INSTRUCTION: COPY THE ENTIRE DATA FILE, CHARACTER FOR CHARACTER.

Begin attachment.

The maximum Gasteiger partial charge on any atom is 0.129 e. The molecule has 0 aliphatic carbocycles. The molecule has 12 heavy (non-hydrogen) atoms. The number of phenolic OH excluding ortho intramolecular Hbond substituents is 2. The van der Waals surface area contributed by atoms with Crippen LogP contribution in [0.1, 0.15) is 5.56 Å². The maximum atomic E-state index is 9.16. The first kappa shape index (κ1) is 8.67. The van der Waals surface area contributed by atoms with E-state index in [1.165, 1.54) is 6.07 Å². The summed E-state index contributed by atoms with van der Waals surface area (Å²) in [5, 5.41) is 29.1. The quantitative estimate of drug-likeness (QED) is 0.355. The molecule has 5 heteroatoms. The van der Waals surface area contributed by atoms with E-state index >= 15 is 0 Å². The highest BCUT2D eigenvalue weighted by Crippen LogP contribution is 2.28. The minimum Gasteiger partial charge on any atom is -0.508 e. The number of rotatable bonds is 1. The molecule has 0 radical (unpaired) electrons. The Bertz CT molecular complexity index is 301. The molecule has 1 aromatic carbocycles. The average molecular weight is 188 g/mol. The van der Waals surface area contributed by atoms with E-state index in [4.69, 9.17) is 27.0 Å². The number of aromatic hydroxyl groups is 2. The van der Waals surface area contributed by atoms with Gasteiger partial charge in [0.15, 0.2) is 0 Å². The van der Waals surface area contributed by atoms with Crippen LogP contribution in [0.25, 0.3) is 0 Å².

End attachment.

The maximum Gasteiger partial charge on any atom is 0.129 e. The molecule has 0 aliphatic carbocycles. The molecule has 12 heavy (non-hydrogen) atoms. The number of phenolic OH excluding ortho intramolecular Hbond substituents is 2. The van der Waals surface area contributed by atoms with Crippen LogP contribution in [0.1, 0.15) is 5.56 Å². The maximum atomic E-state index is 9.16. The first kappa shape index (κ1) is 8.67. The van der Waals surface area contributed by atoms with E-state index in [1.165, 1.54) is 6.07 Å². The summed E-state index contributed by atoms with van der Waals surface area (Å²) in [5, 5.41) is 29.1. The quantitative estimate of drug-likeness (QED) is 0.355. The molecule has 5 heteroatoms. The van der Waals surface area contributed by atoms with E-state index >= 15 is 0 Å². The highest BCUT2D eigenvalue weighted by Crippen LogP contribution is 2.28. The minimum Gasteiger partial charge on any atom is -0.508 e. The number of rotatable bonds is 1. The molecule has 0 radical (unpaired) electrons. The Bertz CT molecular complexity index is 301. The molecule has 1 aromatic carbocycles. The average molecular weight is 188 g/mol. The van der Waals surface area contributed by atoms with E-state index in [4.69, 9.17) is 27.0 Å². The number of aromatic hydroxyl groups is 2. The van der Waals surface area contributed by atoms with Gasteiger partial charge in [0.15, 0.2) is 0 Å². The van der Waals surface area contributed by atoms with Crippen LogP contribution in [0.25, 0.3) is 0 Å².